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July 16, 2004


Kip Manley

And here I am, dreading the cotton-candy sludge of sex-and-death that will o'erwhelm me in less than a week, when I end up in the San Diego Convention Center for, you know, Comic-Con, and you write this and warm my heart toward the whole endeavor once more. (Not sure whether to thank or curse you, though. Friggin' comicbooks.)

Anyway: what you want is Shorter Views, and the essay in there is "The Politics of Paraliterary Criticism," which is mostly the best and most serious attempt to engage McCloud and Understanding Comics that anyone's yet written. But: here's the money shot to the aforementioned anecdote. Delany's speaking with Julius Schwartz, years after the fact, about the kid who wrote the great Batman script on spec, and this is what Julie has to say:

But, frankly, what we need are writers who have just turned in a wonderful, poetic, brilliant script with a downbeat ending, who, when an administrative decision comes from upstairs that all our stories have to have upbeat endings from now on, will throw that downbeat ending out and substitute a gloriously happy, feel-good ending, sacrificing everything of worth in the story—and who will do it without batting an eye. Like I say: craft.

And now I'm once more cynical and bitter about the whole thing, and I don't know whether to curse or thank Delany. —There's a lot of other good essays in there, too; the only real clunker is the puff-piece on Gaiman, though some of the interviews with Delany get a bit repetitive. —Pick up Longer Views while you're at it. Good stuff.


"Okay, at this point, the Spider-Man books were in danger of becoming like that old Marx Brothers movie where everyone was running around dressed like Groucho."

Timothy Burke

OOO, teh shiney. Where to start? (Much more fun than the mess about Michael Moore you've ensnared me in over at CT, you fiend.)

What I'm thinking about with the embrace of the extraordinary is what I think Moore and Morrison have both done very well at times, to make the superhero less stupid by undertaking rather Tolkienesque world-creation and effectively seceding their versions of various superheroic characters from the normal company continuity and putting them in a world where the entirety of life makes superheroes less studpid. Essentially they change the rules for what it is to be human in those worlds, they change the nature of culture and history, and so on. So in a Moore or Morrison standard-superhero story (Busiek, Bendis and a few others do this as well), putting on a costume and forming supergroups and all that makes as much sense as being a dwarf with a grudge against orcs in Middle-Earth. Virtually all speculative fictions are "stupid" in some sense, particularly those that are situated within a world that is meant to have a mimetic resemblance to the one we inhabit. But you achieve "realism" here in one of two ways: either by conforming the speculative fiction to a kind of performative quotation of the excluded "real"--as, say, cyberpunk fiction or Bendis' Powers or Alias do, or certain Batman stories have over the years, or you do it by making the unreality of the world synchronous with the characters who inhabit it, as I think Moore and Morrison have often done.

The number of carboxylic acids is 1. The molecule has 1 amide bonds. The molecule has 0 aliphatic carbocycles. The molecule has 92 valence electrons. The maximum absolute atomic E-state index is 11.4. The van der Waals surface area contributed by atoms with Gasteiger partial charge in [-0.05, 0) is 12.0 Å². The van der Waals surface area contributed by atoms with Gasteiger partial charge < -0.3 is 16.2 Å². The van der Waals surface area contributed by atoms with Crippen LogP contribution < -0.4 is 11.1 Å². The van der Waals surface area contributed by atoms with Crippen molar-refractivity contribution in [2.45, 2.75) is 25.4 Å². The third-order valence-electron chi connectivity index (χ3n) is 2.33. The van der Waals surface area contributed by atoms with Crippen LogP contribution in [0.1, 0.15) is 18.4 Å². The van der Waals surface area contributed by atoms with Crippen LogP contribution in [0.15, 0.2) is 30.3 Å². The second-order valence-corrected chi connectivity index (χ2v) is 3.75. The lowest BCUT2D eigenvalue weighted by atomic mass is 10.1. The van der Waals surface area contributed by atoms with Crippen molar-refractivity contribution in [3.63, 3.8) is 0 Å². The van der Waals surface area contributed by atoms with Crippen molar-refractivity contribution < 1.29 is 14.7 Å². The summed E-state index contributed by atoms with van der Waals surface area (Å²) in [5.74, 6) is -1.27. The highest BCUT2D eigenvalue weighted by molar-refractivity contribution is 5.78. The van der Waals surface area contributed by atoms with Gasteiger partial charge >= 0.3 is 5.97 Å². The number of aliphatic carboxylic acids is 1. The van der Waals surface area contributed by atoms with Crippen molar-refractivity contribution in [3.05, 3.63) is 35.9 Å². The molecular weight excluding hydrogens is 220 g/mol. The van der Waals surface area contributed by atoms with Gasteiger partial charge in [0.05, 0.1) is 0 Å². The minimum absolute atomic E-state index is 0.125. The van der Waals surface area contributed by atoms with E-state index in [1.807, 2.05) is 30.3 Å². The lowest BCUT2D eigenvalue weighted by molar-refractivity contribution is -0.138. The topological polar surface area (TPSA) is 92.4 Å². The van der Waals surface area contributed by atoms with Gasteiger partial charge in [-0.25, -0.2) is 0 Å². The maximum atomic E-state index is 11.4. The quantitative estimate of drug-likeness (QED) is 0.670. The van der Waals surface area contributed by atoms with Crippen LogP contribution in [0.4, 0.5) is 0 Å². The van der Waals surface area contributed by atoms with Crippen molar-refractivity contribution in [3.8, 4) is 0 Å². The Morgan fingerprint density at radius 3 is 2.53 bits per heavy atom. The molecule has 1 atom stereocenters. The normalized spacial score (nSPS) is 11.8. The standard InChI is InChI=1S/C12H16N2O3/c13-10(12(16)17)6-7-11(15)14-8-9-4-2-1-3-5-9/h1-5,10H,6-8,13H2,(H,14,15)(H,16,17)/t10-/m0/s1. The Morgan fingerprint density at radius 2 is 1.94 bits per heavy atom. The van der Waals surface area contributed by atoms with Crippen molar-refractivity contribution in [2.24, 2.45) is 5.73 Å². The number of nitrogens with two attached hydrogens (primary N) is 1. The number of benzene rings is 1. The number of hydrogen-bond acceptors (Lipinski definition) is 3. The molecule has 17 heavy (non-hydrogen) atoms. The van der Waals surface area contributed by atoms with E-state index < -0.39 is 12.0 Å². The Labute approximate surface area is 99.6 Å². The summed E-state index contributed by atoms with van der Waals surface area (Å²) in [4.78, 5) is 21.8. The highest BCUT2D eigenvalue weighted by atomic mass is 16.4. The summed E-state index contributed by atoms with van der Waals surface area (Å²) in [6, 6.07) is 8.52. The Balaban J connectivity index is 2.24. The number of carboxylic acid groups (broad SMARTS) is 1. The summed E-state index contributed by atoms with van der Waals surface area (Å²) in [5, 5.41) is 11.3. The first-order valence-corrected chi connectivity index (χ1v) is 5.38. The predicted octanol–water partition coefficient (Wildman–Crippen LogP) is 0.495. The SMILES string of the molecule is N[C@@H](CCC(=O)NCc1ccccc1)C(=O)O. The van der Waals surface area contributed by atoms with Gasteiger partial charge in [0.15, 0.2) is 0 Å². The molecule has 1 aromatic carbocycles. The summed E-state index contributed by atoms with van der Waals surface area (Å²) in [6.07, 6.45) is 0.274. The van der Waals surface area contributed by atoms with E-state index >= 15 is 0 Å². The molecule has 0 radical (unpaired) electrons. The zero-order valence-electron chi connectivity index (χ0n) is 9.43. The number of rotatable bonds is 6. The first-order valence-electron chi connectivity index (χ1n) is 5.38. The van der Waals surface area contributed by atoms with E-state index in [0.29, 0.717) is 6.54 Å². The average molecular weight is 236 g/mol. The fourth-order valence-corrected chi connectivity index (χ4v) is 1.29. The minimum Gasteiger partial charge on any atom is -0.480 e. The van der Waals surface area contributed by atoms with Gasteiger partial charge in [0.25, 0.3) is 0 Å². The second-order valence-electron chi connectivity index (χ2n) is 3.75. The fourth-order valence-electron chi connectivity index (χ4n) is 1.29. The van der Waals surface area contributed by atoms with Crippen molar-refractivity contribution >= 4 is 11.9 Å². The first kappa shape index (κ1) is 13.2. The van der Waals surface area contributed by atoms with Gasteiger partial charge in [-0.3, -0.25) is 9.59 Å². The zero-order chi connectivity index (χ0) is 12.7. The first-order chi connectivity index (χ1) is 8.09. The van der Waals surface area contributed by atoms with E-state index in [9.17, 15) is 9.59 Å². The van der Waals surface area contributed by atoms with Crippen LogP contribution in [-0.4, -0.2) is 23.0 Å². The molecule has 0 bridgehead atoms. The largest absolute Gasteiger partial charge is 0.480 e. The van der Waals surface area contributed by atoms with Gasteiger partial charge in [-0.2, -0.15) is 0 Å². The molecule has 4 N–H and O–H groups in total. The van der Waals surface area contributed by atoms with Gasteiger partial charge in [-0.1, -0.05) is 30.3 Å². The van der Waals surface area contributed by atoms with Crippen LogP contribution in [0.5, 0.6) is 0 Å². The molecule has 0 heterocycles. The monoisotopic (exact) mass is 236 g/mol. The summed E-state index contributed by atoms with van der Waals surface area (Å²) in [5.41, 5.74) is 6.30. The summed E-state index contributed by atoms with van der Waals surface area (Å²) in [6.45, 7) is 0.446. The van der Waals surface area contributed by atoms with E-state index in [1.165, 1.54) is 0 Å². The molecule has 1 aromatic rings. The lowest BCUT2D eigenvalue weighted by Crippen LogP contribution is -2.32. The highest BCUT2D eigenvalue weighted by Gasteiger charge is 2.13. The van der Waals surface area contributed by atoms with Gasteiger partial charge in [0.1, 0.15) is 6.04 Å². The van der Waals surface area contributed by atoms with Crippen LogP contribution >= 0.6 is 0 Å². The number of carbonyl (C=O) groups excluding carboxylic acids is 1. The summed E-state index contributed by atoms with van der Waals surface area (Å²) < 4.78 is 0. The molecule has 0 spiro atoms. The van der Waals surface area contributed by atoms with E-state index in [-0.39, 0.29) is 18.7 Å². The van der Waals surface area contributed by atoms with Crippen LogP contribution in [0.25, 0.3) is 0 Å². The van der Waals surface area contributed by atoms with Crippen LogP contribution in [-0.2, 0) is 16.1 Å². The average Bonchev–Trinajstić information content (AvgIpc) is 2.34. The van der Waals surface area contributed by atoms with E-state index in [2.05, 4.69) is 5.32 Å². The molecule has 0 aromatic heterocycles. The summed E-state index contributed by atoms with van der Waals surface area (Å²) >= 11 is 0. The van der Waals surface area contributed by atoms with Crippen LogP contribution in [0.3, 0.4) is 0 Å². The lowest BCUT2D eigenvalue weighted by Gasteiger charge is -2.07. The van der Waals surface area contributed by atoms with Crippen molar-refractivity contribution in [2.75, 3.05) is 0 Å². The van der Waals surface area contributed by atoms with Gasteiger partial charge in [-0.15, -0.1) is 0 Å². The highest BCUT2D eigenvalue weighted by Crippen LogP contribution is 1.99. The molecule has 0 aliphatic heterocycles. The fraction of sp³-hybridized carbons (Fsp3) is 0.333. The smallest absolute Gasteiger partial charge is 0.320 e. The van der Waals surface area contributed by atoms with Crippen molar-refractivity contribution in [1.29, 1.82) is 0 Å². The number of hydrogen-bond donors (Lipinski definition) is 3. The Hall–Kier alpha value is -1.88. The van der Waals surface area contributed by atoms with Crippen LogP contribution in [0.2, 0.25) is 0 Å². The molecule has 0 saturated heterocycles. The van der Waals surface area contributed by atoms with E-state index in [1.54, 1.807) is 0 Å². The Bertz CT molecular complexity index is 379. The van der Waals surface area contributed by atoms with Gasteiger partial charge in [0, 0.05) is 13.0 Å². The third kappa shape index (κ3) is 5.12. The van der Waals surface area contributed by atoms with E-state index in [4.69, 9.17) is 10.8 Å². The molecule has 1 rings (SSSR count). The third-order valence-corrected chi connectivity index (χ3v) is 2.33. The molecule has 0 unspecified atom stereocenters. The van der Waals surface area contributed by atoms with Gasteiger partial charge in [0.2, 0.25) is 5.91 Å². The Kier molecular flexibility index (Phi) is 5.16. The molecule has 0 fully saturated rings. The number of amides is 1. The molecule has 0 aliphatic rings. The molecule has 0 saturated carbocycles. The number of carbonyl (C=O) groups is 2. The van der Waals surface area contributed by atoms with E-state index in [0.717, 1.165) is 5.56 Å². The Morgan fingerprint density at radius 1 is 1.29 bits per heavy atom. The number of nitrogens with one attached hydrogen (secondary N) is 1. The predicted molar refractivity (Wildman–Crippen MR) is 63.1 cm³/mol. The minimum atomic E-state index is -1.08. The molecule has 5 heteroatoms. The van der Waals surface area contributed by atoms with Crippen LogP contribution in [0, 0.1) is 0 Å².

One of the reasons that the basic problem grates on me is the fetish-object of continuity and its place in comic-book narrative after 1980 or so. One book I like a lot--until recently--has been the variously-titled version of Batman based on the Paul Dini Warner Bros. cartoons. It just told stories in a kind of timeless non-continuity way, no fears about what happened yesterday or what have you. (Now for some reason they've decided to give the book an internal continuity, bad idea.) But in the rest of mainstream comics-land, continuity is a central structure of storytelling, which you note is what produced Crisis on Infinite Earths and its various bastard children.

I think for me, I'd be happy if DC and Marvel just took everything and went the "who cares about continuity" route, just let each writer and artist do "their" version of a character--which is on some books and some moments already close to the practice, OR if they went full-tilt Tolkien and engaged in serious world-creation, with all the fetishistic labor it requires. In that latter case, then yeah, I do think you need to do what Moore and Morrison do, and synchronize the unreality of the world with the unreality of the characters.


Excellent post, but I am not sure I understand all your argument.

1 Moore says an ending or resolution would be more aesthetically meaningful for superheroes because superheroes are like mythical heroes.

2 You claim that myths do not have resolution and that therefore Moore's thesis is flawed because real myths are "bricolage", dream-like improvisations and "bricolesque" and do not have "resolutions"

I don't see why.

Myths had resolutions. The bricolage only means that some contingent or irrelevant elements can be grafted into the myth to achieve its meaning. Mythologies are always since Alexandrine catalogs ordered around the resolutions of the heroes.

I don't see why you say that they are always evolving (this almost sounds like some Derridean myth...). Heracles die on his pyre. You can still use Heracles and say he married Hebe but his death (and all the elements around it, like Philoctetes'arrows) is essential to his myth. I believe Moore is right (although he supports your point of view in Top Ten #7 where Loki kills Balder every day).